Hawkesbury General Hospital and District is receiving $40,640 of annual recurrent funding from Champlain Local Health Integration Network (LHIN) to expand addictions counselling in the community-based Quick Response Treatment Program related to opioids. The funding has been allocated to the creation of a part-time addiction counselor position.
The goal of this addictions counselling program is to identify clients at risk of deterioration, prevent crisis, and prevent emergency room visits and hospitalizations by offering prompt access to psychotherapy services, family support, access to replacement therapies and navigation to other community resources as needed.
The Champlain LHIN is increasing treatment services to meet the growing needs of people with addictions to opioids. A total of $1.7 million in ongoing funding is being invested in a number of health agencies across the Champlain region.
The key aims are to expand and better coordinate services, making it easier and quicker for people to get services that fit their own treatment needs. Because each person with an opioid addiction is unique and at a different stage in his or her treatment journey, the new and expanded services offer a range of options.
The new services will be integrated into existing programs along the continuum of care, including prevention, early intervention, stabilization, treatment and harm reduction. For example, new community-based treatment counselling services will complement existing withdrawal management beds, also known as detox, and residential addiction treatment spaces.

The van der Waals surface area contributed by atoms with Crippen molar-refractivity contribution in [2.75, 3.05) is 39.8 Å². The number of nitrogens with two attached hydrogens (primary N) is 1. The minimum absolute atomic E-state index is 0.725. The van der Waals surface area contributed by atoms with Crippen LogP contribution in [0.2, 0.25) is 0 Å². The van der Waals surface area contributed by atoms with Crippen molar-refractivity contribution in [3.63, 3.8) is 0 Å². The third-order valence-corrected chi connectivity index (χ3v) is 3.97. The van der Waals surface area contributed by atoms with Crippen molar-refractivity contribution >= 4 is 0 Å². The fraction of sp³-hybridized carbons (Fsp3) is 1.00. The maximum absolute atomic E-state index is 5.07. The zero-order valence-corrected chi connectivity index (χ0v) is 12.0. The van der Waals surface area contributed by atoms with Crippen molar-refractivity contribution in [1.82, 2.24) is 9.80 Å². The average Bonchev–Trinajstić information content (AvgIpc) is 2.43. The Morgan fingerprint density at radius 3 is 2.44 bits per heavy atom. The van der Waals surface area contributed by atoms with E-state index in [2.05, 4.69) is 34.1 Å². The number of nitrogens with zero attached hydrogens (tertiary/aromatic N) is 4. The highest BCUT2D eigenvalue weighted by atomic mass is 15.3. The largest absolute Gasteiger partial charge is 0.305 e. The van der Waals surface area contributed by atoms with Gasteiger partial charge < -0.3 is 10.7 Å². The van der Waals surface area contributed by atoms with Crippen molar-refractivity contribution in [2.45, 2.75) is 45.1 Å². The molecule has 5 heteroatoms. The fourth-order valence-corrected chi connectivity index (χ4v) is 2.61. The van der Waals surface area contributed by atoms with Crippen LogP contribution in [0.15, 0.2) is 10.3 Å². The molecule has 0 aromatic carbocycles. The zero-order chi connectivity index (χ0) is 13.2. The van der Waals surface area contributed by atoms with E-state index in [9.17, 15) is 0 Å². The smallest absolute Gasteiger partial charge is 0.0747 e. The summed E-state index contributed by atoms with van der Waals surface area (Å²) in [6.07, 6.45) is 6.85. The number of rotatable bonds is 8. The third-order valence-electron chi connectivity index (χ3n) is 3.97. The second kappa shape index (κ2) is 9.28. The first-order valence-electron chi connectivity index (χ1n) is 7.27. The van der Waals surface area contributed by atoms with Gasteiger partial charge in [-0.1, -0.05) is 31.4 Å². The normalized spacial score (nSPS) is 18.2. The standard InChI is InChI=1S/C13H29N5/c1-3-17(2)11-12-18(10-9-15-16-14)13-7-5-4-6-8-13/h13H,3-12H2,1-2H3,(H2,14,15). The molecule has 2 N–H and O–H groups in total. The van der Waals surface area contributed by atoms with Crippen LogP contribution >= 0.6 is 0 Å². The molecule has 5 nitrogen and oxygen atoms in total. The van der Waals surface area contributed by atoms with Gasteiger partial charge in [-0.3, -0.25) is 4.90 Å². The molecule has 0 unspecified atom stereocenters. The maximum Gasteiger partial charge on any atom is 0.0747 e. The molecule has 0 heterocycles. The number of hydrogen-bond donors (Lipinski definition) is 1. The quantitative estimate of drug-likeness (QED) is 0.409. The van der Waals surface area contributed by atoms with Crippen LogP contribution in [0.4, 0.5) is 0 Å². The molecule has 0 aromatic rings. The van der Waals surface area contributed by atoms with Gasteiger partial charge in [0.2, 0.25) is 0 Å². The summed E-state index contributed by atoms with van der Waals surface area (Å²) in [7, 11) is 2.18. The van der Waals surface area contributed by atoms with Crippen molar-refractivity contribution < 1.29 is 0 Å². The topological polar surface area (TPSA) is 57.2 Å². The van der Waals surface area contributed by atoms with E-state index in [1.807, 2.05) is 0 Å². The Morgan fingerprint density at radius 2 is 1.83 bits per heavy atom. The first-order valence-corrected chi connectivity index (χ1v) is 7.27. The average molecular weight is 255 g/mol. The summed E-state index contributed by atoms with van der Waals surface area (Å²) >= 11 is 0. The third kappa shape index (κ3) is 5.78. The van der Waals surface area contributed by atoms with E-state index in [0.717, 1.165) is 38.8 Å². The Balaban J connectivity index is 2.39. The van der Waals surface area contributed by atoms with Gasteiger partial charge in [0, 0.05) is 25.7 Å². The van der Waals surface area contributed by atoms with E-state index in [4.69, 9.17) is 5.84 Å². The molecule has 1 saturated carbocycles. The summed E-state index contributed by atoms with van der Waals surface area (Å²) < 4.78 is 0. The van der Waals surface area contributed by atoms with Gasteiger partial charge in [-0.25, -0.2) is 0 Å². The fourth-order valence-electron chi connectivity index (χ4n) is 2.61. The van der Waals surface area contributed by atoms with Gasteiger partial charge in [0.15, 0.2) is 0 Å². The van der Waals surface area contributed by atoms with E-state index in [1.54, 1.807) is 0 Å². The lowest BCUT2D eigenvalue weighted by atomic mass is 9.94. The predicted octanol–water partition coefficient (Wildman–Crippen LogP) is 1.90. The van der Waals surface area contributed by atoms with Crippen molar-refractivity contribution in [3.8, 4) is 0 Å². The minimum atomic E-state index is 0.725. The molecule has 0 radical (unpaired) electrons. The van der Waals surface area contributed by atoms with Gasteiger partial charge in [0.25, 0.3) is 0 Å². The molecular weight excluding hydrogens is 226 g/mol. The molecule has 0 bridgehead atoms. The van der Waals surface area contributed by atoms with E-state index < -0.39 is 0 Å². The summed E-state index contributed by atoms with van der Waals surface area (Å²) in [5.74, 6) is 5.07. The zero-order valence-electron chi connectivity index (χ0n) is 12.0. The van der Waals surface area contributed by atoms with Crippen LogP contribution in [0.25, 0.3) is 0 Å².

New services will also complement harm-reduction programs provided by other organizations, which are providing training on naloxone kits and opening supervised injection sites, for example. Through screening, assessment, motivational counselling, goal-setting, skill-building, and treatment planning, the new and expanded services will assist in addressing underlying issues such as mental-health or other life challenges, and the services will help save lives during a time of a national opioid crisis.
“There isn’t just one answer to solving the opioid crisis. In addition to the existing $23 million investments in addictions services in our region, the Champlain LHIN is providing significant, ongoing funding for new opioid-related programs that meet the differing needs of people in various communities,” says Chantale LeClerc, Champlain LHIN CEO.
“We want to ensure that health services are well-coordinated and highly responsive. Ultimately, along with numerous partners, our vision is to support people’s health and well-being and build healthy communities.”
Some of the new services are already up and running. Others will be implemented in the coming weeks. Currently, the greatest needs are in Ottawa, but investments are also being made in other parts of the Champlain LHIN region including Prescott-Russell Counties.